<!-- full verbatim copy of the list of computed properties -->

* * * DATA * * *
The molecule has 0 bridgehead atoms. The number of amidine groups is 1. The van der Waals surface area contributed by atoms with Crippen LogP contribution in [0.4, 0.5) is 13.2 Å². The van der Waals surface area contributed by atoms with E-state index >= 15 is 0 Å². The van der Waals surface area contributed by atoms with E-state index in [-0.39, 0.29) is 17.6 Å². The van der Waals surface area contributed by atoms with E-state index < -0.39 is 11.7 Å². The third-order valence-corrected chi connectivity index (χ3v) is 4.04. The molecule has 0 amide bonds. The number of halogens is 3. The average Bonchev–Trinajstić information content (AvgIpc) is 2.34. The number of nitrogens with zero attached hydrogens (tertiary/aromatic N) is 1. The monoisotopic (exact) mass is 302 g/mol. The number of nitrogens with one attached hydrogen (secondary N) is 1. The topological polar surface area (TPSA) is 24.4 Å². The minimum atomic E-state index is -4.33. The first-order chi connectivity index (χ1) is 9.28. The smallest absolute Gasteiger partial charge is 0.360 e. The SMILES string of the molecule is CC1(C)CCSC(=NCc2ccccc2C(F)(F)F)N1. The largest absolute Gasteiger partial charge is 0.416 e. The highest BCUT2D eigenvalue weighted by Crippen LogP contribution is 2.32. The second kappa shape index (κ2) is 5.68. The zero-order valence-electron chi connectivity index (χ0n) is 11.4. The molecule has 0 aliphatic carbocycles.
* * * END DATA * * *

The molecule has 0 bridgehead atoms. The number of amidine groups is 1. The van der Waals surface area contributed by atoms with Crippen LogP contribution in [0.4, 0.5) is 13.2 Å². The van der Waals surface area contributed by atoms with E-state index >= 15 is 0 Å². The van der Waals surface area contributed by atoms with E-state index in [-0.39, 0.29) is 17.6 Å². The van der Waals surface area contributed by atoms with E-state index < -0.39 is 11.7 Å². The third-order valence-corrected chi connectivity index (χ3v) is 4.04. The molecule has 0 amide bonds. The number of halogens is 3. The average Bonchev–Trinajstić information content (AvgIpc) is 2.34. The number of nitrogens with zero attached hydrogens (tertiary/aromatic N) is 1. The monoisotopic (exact) mass is 302 g/mol. The number of nitrogens with one attached hydrogen (secondary N) is 1. The topological polar surface area (TPSA) is 24.4 Å². The minimum atomic E-state index is -4.33. The first-order chi connectivity index (χ1) is 9.28. The smallest absolute Gasteiger partial charge is 0.360 e. The SMILES string of the molecule is CC1(C)CCSC(=NCc2ccccc2C(F)(F)F)N1. The largest absolute Gasteiger partial charge is 0.416 e. The highest BCUT2D eigenvalue weighted by Crippen LogP contribution is 2.32. The second kappa shape index (κ2) is 5.68. The zero-order valence-electron chi connectivity index (χ0n) is 11.4. The molecule has 0 aliphatic carbocycles.